The Courier-Mail

DYSON STILL CLEAN­ING UP DIRT

Dyson Hey­don con­tin­u­ing to pre­side over the TURC is not the most de­sir­able out­come for the ALP, writes Dennis Atkins

- Dennis Atkins is The Courier-Mail’s na­tional af­fairs editor. dennis.atkins@news.com.au Corruption · Politics · Crime · Liberal Party · Federal Court · Partido Laborista Australiano · Arbeidersparty · Julia Gillard · Bill Shorten · Construction, Forestry, Mining and Energy Union · Canberra · Gough Whitlam · Health Services Union

TRADE union lead­ers had two pre­ferred out­comes from their le­gal as­sault on Royal Com­mis­sioner Dyson Hey­don and ended up with what they thought was sec­ond best.

In their dreams, unions wanted Hey­don to not only re­cuse him­self but force the Gov­ern­ment to shut down the in­quiry into cor­rup­tion and other malfea­sance in the af­fairs of in­dus­trial or­gan­i­sa­tions.

They are happy to set­tle for hav­ing Hey­don stay in the job, be­liev­ing he has been com­pro­mised and his com­mis­sion’s find­ings tainted.

In the longer game, the unions might not get what they’re wish­ing for.

Any­one who thought soberly about Hey­don’s ap­proach to the law should have ex­pected his rul­ing – ar­gued, as it was, on strict le­gal grounds with ev­ery word parsed to within an inch of its life.

It might not match the view in the street where peo­ple prob­a­bly don’t get the nu­ance be­tween an os­ten­si­bly in­de­pen­dent le­gal fig­ure and a din­ner or­gan­ised by an arm of the Lib­eral Party and how the lat­ter can­not in­fect the be­hav­iour or rep­u­ta­tion of the for­mer.

This means un­less a judge of the Fed­eral Court feels like let­ting his freak flag fly and slaps Hey­don down in any ap­peal or in­junc­tive mo­tion – highly un­likely if the unions go down that road – the royal com­mis­sioner is as good as glued to his seat.

Like­wise, if the La­bor Op­po­si­tion goes ahead with its his­tor­i­cal and hare­brained idea to have the Se­nate pe­ti­tion the Gover­norGen­eral to sack Hey­don, that won’t make first base ei­ther.

The bright sparks in the ALP who are con­sid­er­ing this can be thank­ful Gough Whitlam has passed away as he’d prob­a­bly take it as an in­sult.

Whitlam did more to demon­strate the il­le­git­i­macy of the Se­nate or any­one else usurp­ing the con­sti­tu­tional duty of the head of state to act on the ad­vice of ei­ther the whole Par­lia­ment or the ex­ec­u­tive. For mod­ern La­bor to mock the lessons of 1975 is gob­s­mack­ing.

So Hey­don will stay and get on – as he did yesterday – with his rock-lift­ing in­quiry into some of the darker corners of trade union ac­tiv­ity.

The ACTU, af­fil­i­ated unions and the La­bor Party will protest long and loud – and many will agree with them – about the com­mis­sion be­ing a po­lit­i­cal stitch-up but if the rev­e­la­tions about some union­ists con­tinue public opin­ion might take a broader view.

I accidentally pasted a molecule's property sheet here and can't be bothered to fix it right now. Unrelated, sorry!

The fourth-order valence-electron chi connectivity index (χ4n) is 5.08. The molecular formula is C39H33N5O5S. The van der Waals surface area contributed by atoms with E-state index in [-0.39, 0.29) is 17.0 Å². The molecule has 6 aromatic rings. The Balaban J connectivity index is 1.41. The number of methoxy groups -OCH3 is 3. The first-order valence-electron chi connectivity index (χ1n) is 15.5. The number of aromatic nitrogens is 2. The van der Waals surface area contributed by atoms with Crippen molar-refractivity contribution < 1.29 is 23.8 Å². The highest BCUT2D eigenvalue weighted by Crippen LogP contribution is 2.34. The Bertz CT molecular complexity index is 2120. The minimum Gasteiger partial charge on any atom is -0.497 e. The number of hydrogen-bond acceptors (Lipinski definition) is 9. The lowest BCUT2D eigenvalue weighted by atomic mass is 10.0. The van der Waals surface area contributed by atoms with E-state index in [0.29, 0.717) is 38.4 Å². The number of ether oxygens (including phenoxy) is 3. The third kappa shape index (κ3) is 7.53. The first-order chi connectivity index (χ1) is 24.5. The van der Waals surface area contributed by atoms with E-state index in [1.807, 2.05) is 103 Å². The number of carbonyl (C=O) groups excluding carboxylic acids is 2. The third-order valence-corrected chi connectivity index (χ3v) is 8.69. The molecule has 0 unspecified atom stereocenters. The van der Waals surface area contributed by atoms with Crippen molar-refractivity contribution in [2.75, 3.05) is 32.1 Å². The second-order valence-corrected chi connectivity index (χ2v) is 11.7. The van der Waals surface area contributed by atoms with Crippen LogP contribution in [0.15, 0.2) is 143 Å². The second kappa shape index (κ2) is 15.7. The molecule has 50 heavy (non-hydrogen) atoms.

There have been as­pects of the com­mis­sion’s in­quiry that were un­nec­es­sar­ily po­lit­i­cal and oc­ca­sion­ally in­ex­pli­ca­ble. The pur­suit of Ju­lia Gil­lard was un­war­ranted and a fruit­less en­deav­our while the treat­ment of Bill Shorten – so far – had mo­ments that looked bad for Hey­don.

The ques­tion­ing of one­time Health Ser­vices Union boss Kathy Jack­son – sub­se­quently re­vealed as hav­ing mis­spent $1.4 mil­lion of mem­bers’ funds – was in­cu­ri­ous and kindly in­stead of the foren­sic work be­ing done in other courts.

The work of the com­mis­sion grind­ing on yesterday saw Hey­don and his coun­sel as­sist­ing Jeremy Stol­jar probe deeper into the ac­tiv­i­ties of the Con­struc­tion Forestry Min­ing and Energy Union in Can­berra.

Cor­rupt be­hav­iour, thuggery, in­tim­i­da­tion and car­tel-like oper­a­tions are com­mon in the ACT and the CFMEU links to the lo­cal Left wing ALP branch are be­ing ex­am­ined and ques­tioned.

The kind of dodgy deals

ANY­ONE WHO THOUGHT SOBERLY ABOUT HEY­DON’S AP­PROACH TO THE LAW SHOULD HAVE EX­PECTED HIS RUL­ING

be­tween unions and em­ploy­ers re­vealed when the com­mis­sion looked into the Vic­to­rian branch of the Aus­tralian Work­ers’ Union have been known about in ACTU and La­bor cir­cles for decades but ig­nored.

The protests by the ACTU about un­fair and bi­ased treat­ment from the com­mis­sion would have greater strength if the peak body had taken union gov­er­nance and al­le­ga­tions of malfea­sance and wrong­do­ing more se­ri­ously over the years.

The ACTU has no record of be­ing proac­tive in act­ing against unions. The cor­rupt oper­a­tions within the HSU in two states were re­vealed by the media and fol­lowed up by the po­lice and Fair Work.

Dis­af­fil­i­at­ing the HSU was the least the ACTU could do.

Like­wise, the ACTU has known about the way the CFMEU – along with some other mil­i­tant unions – con­ducts it­self in bar­gain­ing and on work­sites but has never taken ac­tion.

This is why the on­go­ing work of the Hey­don royal com­mis­sion – with all its faults – will mean more down­side than up­side for the union move­ment and a La­bor Party with which it’s in­ter­twined.

There was some­thing for ev­ery­one in this week’s rul­ing by Hey­don about his own con­duct.

The Gov­ern­ment was able to say the unions were try­ing to hide cor­rup­tion, helped by their La­bor al­lies, while the ACTU could de­clare the com­mis­sion was tainted and com­pro­mised.

The longer game might set­tle less in favour of the unions. Aus­tralians have no tol­er­ance for rort­ing and cor­rup­tion.

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